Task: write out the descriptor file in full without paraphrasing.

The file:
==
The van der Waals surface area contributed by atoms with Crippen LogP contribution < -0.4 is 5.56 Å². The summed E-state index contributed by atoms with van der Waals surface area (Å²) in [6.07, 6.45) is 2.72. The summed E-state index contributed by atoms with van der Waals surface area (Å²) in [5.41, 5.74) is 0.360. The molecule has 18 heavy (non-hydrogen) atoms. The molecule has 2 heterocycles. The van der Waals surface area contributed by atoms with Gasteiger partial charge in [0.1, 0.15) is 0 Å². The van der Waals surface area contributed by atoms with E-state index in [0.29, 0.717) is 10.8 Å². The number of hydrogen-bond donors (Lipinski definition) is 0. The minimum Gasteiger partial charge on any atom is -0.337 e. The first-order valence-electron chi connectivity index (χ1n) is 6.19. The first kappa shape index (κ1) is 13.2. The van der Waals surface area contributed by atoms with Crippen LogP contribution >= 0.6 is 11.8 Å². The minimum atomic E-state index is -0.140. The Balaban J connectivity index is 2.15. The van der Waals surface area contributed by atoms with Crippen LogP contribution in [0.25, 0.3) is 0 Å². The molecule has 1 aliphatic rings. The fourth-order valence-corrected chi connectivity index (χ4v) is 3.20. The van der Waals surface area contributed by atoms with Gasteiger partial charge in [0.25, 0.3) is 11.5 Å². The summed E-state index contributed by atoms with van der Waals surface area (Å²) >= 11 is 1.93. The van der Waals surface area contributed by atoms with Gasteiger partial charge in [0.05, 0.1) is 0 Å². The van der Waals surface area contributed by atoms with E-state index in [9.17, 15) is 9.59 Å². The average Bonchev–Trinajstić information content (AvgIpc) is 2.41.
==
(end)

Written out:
The van der Waals surface area contributed by atoms with Crippen LogP contribution < -0.4 is 5.56 Å². The summed E-state index contributed by atoms with van der Waals surface area (Å²) in [6.07, 6.45) is 2.72. The summed E-state index contributed by atoms with van der Waals surface area (Å²) in [5.41, 5.74) is 0.360. The molecule has 18 heavy (non-hydrogen) atoms. The molecule has 2 heterocycles. The van der Waals surface area contributed by atoms with Gasteiger partial charge in [0.1, 0.15) is 0 Å². The van der Waals surface area contributed by atoms with E-state index in [0.29, 0.717) is 10.8 Å². The number of hydrogen-bond donors (Lipinski definition) is 0. The minimum Gasteiger partial charge on any atom is -0.337 e. The first-order valence-electron chi connectivity index (χ1n) is 6.19. The first kappa shape index (κ1) is 13.2. The van der Waals surface area contributed by atoms with Crippen LogP contribution >= 0.6 is 11.8 Å². The minimum atomic E-state index is -0.140. The Balaban J connectivity index is 2.15. The van der Waals surface area contributed by atoms with Crippen LogP contribution in [0.25, 0.3) is 0 Å². The molecule has 1 aliphatic rings. The fourth-order valence-corrected chi connectivity index (χ4v) is 3.20. The van der Waals surface area contributed by atoms with Gasteiger partial charge in [0.25, 0.3) is 11.5 Å². The summed E-state index contributed by atoms with van der Waals surface area (Å²) >= 11 is 1.93. The van der Waals surface area contributed by atoms with Gasteiger partial charge in [0.05, 0.1) is 0 Å². The van der Waals surface area contributed by atoms with E-state index in [9.17, 15) is 9.59 Å². The average Bonchev–Trinajstić information content (AvgIpc) is 2.41.